The Art of Nerys Levy

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Chill is in the air at Antarctic exhibit
By Valarie Schwartz, June 18, 2009

Nerys Levy cooly checks her notes before presenting at the Ackland Art Museum. Photo by Valarie Schwartz It could have been the refrigerated air pulsing into the upstairs room at the Ackland Art Museum. Or the effect of Nerys Levy’s paintings of the Antarctic. Either way, the chill was appropriate during Levy’s discussion “The Process of Time and the Problem of Cold.”

The first in this summer’s series of “Out of the Studio” salons was presented during the Ackland’s free Art After Dark program held monthly in conjunction with the 2ndFriday Art Walk.

Parking in the corner lot at Rosemary and Columbia streets around 5:30 was surprisingly easy. Before going upstairs, it was relaxing to take in a few minutes of musical performance by Mark Gabriel Little while guests sat comfortably enjoying free refreshments or a (purchased) beer.

Though it was the week when Levy and the rest of us learned that her exhaustive efforts to save the Carrboro Branch Library had proven successful, she presented herself only as the “plein air” artist she has been much of her life. The economist who studied the New Delhi slums, taught race relations in South Africa, earned a doctorate in South Asian history, was the dedicated mate to the late Robert Levy who taught concurrently in the departments of anthropology at UNC and Duke blended into the background, obscured by the confident passion she brought as an artist. Surrounded by some of her paintings, she described her artistic pusuits in late 2006 and 2007, to China and Antarctica, respectively. I swear, people were pulling on wraps and rubbing their bare arms as the delightfully cool room seemingly dipped while Levy described what equipment had been necessary each time she had left the heated exploration vessel to enter a Zodiac dingy that delivered her just close enough to wade ashore, wearing or carrying “three layers of insulated clothing, life vest, balaclava, light backpack, double-layered gloves, sun glasses, hand and toe warmers, spiral notebooks, water-soluble felt pens, field watercolor box, ski pole and camera.” She made eight such landings on the seventh continent. At the top of her talk, Levy shared that artists are frequently asked how long a painting took to complete.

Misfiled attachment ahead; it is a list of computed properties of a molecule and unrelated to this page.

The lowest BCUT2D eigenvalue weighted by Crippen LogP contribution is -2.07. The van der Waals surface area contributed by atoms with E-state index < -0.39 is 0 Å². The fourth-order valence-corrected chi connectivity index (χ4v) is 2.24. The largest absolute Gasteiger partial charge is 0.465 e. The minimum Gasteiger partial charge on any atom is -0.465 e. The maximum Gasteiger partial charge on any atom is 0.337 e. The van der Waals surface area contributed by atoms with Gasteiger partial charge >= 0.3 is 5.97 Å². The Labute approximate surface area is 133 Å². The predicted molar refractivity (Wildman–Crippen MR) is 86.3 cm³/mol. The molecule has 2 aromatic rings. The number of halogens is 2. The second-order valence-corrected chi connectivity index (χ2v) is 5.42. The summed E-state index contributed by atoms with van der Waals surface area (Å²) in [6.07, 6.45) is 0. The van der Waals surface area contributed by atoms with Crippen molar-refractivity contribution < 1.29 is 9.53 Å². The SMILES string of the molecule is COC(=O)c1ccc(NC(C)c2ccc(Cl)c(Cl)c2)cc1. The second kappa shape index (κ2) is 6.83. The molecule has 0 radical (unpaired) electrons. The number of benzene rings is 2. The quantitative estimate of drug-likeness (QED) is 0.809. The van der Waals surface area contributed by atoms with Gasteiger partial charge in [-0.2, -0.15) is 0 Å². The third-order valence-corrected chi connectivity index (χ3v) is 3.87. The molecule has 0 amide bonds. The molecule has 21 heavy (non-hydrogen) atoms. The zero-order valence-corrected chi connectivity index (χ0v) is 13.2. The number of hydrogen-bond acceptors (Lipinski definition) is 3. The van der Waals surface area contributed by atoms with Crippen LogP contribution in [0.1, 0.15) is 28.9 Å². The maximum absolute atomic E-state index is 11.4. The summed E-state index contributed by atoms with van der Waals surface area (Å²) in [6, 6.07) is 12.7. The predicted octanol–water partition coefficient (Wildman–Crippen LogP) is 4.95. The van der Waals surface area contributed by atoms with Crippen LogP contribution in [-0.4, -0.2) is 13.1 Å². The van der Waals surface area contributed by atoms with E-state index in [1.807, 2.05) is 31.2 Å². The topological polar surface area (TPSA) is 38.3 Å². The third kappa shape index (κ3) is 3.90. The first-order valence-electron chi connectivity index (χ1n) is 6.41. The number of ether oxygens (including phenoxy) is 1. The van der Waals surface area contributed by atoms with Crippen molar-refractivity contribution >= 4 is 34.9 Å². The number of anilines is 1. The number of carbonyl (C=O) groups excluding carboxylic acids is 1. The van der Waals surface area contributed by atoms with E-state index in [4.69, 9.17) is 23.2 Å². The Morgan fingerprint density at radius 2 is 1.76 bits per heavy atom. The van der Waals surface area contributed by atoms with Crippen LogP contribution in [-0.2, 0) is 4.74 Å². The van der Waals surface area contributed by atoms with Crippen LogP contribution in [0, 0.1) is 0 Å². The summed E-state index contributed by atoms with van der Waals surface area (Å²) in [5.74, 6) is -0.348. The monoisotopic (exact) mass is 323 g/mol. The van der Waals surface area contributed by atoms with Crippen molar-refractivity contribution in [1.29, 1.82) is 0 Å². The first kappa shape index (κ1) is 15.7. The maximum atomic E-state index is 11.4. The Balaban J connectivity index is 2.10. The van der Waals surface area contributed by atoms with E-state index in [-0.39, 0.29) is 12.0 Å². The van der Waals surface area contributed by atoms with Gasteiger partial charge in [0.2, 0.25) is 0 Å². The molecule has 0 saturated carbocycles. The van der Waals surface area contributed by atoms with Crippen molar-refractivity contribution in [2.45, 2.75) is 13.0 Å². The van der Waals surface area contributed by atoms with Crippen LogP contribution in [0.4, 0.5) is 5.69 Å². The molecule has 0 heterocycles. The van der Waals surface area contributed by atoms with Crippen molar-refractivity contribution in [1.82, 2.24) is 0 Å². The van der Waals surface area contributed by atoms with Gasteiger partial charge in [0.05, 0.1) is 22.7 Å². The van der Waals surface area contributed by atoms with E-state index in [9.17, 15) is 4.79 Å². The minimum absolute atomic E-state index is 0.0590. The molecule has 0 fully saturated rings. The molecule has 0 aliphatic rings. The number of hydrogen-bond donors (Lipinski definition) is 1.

“They may answer 10 minutes, two days, three weeks. But they should always add to these times the years they have been actively engaged in the process of making art. In my case,” Levy continued, “this adds up to over 30 years of constant practice and readjustments generated by teachers, criticism, teaching, looking and learning — plus all those other years since birth when I was preparing for the profession.”

Her painting life began as a child growing up in Wales, exposed daily to her painter grandfather, who lived with her family. Contemplating the land- and seascapes became second nature to her as she lived in Switzerland, India, Africa, California and, finally, since 1991, Carrboro, where she participates monthly with N.C. Paint and the Alamance County Arts Council plein air groups, which take excursions to local farms, gardens and countrysides for several hours of painting.

As she spoke of her journey to China, which included a boat trip down the Li Jiang River, she whipped out a seemingly small sketch pad with each sheet connected to another, creating a stream of paper on which she had captured her surroundings.

“Each frame represents an encounter which left an indelible mark on the page and on my artistic memory,” Levy said. “And so when in my studio I embarked on expanding this sketch into a painting, I was able to recapture much of that artistic and emotional experience through the sketch.”

She took photos after sketching, but, “For me, the sketch is always the trigger for the painting.”

Next month Levy will sketch the Norwegian Archipelago in the High Arctic, where she will encounter the plight of walruses and polar bears. The resulting art may help her appeal for assistance in saving their melting homes — and the informed will dress warmly when they go see it! Check out her work at neryslevy.com



HOME · ABOUT · CONTACT · PAST EXHIBITS · ALPINE LANDSCAPES, FORMS & ARCHITECTURE ·
AMERICAN LANDSCAPES · ARCTIC & ANTARCTIC LANDSCAPES · CHINESE LANDSCAPES ·
RUSSIA · DOGS IN MOTION · BRITISH LANDSCAPES · ITALIAN LANDSCAPES ·
NORTH CAROLINA - NATURAL & ARCHITECTURAL FORMS · NATURAL FORCES